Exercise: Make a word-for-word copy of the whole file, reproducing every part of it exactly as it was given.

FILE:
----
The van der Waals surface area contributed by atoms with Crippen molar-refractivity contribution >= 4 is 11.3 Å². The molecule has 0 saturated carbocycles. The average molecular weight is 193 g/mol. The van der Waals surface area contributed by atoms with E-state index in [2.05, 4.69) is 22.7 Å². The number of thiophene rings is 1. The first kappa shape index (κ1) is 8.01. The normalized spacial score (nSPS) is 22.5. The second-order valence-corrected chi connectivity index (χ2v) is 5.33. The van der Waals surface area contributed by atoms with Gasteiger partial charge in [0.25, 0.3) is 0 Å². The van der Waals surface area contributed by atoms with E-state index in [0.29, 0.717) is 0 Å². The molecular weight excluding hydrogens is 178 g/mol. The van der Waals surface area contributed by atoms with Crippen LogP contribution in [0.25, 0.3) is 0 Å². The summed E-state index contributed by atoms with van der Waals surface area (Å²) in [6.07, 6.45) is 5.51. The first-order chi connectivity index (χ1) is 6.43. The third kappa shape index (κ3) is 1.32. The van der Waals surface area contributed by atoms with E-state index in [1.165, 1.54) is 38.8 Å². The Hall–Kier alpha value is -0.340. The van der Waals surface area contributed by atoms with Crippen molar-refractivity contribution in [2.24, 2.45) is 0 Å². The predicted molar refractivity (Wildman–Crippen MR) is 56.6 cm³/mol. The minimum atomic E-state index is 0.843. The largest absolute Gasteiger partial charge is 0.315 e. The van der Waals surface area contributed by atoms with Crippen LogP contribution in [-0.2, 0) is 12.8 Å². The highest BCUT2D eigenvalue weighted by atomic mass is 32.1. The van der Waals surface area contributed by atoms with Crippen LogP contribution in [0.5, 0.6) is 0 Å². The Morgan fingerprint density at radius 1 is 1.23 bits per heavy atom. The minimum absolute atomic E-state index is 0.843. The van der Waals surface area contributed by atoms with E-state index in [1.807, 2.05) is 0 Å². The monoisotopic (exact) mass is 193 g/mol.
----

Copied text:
The van der Waals surface area contributed by atoms with Crippen molar-refractivity contribution >= 4 is 11.3 Å². The molecule has 0 saturated carbocycles. The average molecular weight is 193 g/mol. The van der Waals surface area contributed by atoms with E-state index in [2.05, 4.69) is 22.7 Å². The number of thiophene rings is 1. The first kappa shape index (κ1) is 8.01. The normalized spacial score (nSPS) is 22.5. The second-order valence-corrected chi connectivity index (χ2v) is 5.33. The van der Waals surface area contributed by atoms with Gasteiger partial charge in [0.25, 0.3) is 0 Å². The van der Waals surface area contributed by atoms with E-state index in [0.29, 0.717) is 0 Å². The molecular weight excluding hydrogens is 178 g/mol. The van der Waals surface area contributed by atoms with Crippen LogP contribution in [0.25, 0.3) is 0 Å². The summed E-state index contributed by atoms with van der Waals surface area (Å²) in [6.07, 6.45) is 5.51. The first-order chi connectivity index (χ1) is 6.43. The third kappa shape index (κ3) is 1.32. The van der Waals surface area contributed by atoms with E-state index in [1.165, 1.54) is 38.8 Å². The Hall–Kier alpha value is -0.340. The van der Waals surface area contributed by atoms with Crippen molar-refractivity contribution in [2.24, 2.45) is 0 Å². The predicted molar refractivity (Wildman–Crippen MR) is 56.6 cm³/mol. The minimum atomic E-state index is 0.843. The largest absolute Gasteiger partial charge is 0.315 e. The van der Waals surface area contributed by atoms with Crippen LogP contribution in [-0.2, 0) is 12.8 Å². The highest BCUT2D eigenvalue weighted by atomic mass is 32.1. The van der Waals surface area contributed by atoms with Crippen LogP contribution in [0.5, 0.6) is 0 Å². The Morgan fingerprint density at radius 1 is 1.23 bits per heavy atom. The minimum absolute atomic E-state index is 0.843. The van der Waals surface area contributed by atoms with E-state index in [1.807, 2.05) is 0 Å². The monoisotopic (exact) mass is 193 g/mol.